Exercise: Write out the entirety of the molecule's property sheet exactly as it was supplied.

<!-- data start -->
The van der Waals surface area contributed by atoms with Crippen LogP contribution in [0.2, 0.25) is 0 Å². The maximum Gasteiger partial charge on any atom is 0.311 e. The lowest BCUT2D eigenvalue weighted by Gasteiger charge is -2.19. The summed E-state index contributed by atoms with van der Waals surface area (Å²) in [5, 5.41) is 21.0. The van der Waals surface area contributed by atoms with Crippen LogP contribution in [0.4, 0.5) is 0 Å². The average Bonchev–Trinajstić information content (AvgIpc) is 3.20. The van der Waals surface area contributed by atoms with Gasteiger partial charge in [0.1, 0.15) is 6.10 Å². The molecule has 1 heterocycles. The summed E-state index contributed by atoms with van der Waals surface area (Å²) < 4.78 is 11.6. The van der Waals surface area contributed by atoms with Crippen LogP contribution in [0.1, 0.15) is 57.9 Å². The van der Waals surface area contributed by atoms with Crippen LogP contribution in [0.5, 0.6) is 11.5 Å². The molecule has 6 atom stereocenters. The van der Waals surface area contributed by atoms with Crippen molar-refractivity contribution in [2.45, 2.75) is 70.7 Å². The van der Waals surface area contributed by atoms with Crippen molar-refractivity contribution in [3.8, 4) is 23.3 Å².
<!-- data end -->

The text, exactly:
The van der Waals surface area contributed by atoms with Crippen LogP contribution in [0.2, 0.25) is 0 Å². The maximum Gasteiger partial charge on any atom is 0.311 e. The lowest BCUT2D eigenvalue weighted by Gasteiger charge is -2.19. The summed E-state index contributed by atoms with van der Waals surface area (Å²) in [5, 5.41) is 21.0. The van der Waals surface area contributed by atoms with Crippen LogP contribution in [0.4, 0.5) is 0 Å². The average Bonchev–Trinajstić information content (AvgIpc) is 3.20. The van der Waals surface area contributed by atoms with Gasteiger partial charge in [0.1, 0.15) is 6.10 Å². The molecule has 1 heterocycles. The summed E-state index contributed by atoms with van der Waals surface area (Å²) < 4.78 is 11.6. The van der Waals surface area contributed by atoms with Crippen LogP contribution in [0.1, 0.15) is 57.9 Å². The van der Waals surface area contributed by atoms with Crippen LogP contribution in [0.5, 0.6) is 11.5 Å². The molecule has 6 atom stereocenters. The van der Waals surface area contributed by atoms with Crippen molar-refractivity contribution in [2.45, 2.75) is 70.7 Å². The van der Waals surface area contributed by atoms with Crippen molar-refractivity contribution in [3.8, 4) is 23.3 Å².